mandrivachronicles.blogspot: Breaking news! Mandriva is not dead. Or maybe it was and came back to life, not as a zombie (Bernie Lomax) this time, but as a modest, yet persistent dog that simply refuses to give up the race. Yes, the Alpha 1 of Mandriva 2012 has recently been released.
ostatic.com: Two popular distributions have released alphas of their next versions. Fedora 18 Alpha "offers a preview of some of the best free and open-source technology currently under development" and Mandriva 2012 Alpha sports "quality closer to what one would expect from a RC."
computerworlduk.com: The new management at Mandriva believes that a community-centric approach is the way to save the company from bankruptcy and rebuild lost trust. Do they have it right?
h-online.com: After what may have been the most tumultuous months in the company's often tumultuous history, Mandriva is planning a comeback with a new community oriented strategy.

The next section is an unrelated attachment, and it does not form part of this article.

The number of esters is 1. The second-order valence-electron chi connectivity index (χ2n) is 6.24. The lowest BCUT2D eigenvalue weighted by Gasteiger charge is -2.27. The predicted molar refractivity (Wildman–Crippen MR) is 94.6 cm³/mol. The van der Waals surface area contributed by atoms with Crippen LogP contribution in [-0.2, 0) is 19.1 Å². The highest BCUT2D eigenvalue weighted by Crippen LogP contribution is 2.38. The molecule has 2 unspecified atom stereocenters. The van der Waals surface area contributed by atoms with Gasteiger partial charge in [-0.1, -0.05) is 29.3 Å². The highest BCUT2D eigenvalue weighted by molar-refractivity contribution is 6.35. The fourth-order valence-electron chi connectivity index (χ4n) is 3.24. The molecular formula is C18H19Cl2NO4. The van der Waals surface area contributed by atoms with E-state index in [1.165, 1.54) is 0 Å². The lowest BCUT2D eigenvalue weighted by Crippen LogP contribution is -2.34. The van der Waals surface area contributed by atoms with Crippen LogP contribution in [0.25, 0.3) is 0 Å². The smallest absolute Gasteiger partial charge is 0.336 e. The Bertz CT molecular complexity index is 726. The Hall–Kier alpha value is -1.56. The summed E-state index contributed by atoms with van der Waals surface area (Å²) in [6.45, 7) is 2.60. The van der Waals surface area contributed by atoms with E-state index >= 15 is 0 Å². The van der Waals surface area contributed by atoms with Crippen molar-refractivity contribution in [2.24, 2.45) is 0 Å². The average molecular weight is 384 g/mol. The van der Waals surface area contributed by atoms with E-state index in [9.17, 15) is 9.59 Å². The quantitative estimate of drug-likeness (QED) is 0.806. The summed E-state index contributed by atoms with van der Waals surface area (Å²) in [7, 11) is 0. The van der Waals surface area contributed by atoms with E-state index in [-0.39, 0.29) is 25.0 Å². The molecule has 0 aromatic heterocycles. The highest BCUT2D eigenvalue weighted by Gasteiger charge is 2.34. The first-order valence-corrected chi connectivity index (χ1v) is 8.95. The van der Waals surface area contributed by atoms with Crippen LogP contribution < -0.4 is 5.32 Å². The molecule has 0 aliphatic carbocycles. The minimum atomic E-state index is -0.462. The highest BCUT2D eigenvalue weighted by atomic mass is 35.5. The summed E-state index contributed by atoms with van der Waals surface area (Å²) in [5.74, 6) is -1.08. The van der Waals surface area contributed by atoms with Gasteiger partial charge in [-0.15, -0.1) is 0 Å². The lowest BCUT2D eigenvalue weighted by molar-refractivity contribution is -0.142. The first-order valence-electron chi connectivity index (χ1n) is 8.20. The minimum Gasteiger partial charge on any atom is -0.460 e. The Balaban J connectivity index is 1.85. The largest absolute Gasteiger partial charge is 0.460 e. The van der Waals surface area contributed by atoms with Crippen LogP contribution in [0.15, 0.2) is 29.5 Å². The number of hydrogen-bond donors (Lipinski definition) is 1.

itwire.com: The decision taken by Mandriva to base its workstation and server products on two different codebases is a pragmatic one, based on the state of the two codebases.
itworld.com: As Mandriva SA plans its future roadmap, the company will be taking a unique and bold step with its commercial offerings: using and participating in two separate upstreams for its product lines.
press release: OW2, the international open source community for infrastructure software, and Mandriva, the company that gave the world one of the most popular Linux distributions, announce today that Mandriva has joined the OW2 Consortium as a Corporate Member.
ostatic.com: Last week when Schulz posted his diagram of the general structure of the new Mandriva foundation, he used the name OpenMDV as a placeholder for the new community distribution. So, now, you too can help pick the name of the new Mandriva.
ostatic.com: Mandriva Open Source Relations Manager, Charles Schulz, today tried to clarify the foundation's vision of structure of community interaction and resulting products.
ostatic.com: There have been some rumors floating around that Mandriva was going to abandon the transition to RPM 5, a fork of the original Red Hat Package Manager. So today Per Øyvind Karlsen, Mandriva Project Leader, confirmed that Mandriva has no plans to do so.